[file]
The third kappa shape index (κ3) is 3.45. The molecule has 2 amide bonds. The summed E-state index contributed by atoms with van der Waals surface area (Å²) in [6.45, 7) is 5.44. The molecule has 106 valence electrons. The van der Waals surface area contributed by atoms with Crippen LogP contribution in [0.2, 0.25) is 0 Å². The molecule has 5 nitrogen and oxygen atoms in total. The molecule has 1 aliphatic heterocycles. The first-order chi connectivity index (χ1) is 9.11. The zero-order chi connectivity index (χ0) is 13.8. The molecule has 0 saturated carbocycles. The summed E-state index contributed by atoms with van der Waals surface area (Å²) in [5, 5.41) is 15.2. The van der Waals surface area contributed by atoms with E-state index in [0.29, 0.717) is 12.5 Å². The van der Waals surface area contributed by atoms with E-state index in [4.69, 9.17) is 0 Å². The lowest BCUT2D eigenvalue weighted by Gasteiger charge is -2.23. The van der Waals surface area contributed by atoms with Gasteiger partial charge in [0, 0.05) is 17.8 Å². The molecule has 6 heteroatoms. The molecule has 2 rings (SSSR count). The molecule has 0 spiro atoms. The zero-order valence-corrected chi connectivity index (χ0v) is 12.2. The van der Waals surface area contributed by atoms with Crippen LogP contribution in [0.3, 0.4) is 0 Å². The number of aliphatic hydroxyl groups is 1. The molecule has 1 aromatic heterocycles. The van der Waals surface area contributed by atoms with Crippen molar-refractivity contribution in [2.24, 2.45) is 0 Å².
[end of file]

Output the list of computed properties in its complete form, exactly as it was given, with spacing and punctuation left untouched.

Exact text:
The third kappa shape index (κ3) is 3.45. The molecule has 2 amide bonds. The summed E-state index contributed by atoms with van der Waals surface area (Å²) in [6.45, 7) is 5.44. The molecule has 106 valence electrons. The van der Waals surface area contributed by atoms with Crippen LogP contribution in [0.2, 0.25) is 0 Å². The molecule has 5 nitrogen and oxygen atoms in total. The molecule has 1 aliphatic heterocycles. The first-order chi connectivity index (χ1) is 9.11. The zero-order chi connectivity index (χ0) is 13.8. The molecule has 0 saturated carbocycles. The summed E-state index contributed by atoms with van der Waals surface area (Å²) in [5, 5.41) is 15.2. The van der Waals surface area contributed by atoms with E-state index in [0.29, 0.717) is 12.5 Å². The van der Waals surface area contributed by atoms with E-state index in [4.69, 9.17) is 0 Å². The lowest BCUT2D eigenvalue weighted by Gasteiger charge is -2.23. The van der Waals surface area contributed by atoms with Gasteiger partial charge in [0, 0.05) is 17.8 Å². The molecule has 6 heteroatoms. The molecule has 2 rings (SSSR count). The molecule has 0 spiro atoms. The zero-order valence-corrected chi connectivity index (χ0v) is 12.2. The van der Waals surface area contributed by atoms with Crippen LogP contribution in [0.3, 0.4) is 0 Å². The number of aliphatic hydroxyl groups is 1. The molecule has 1 aromatic heterocycles. The van der Waals surface area contributed by atoms with Crippen molar-refractivity contribution in [2.24, 2.45) is 0 Å².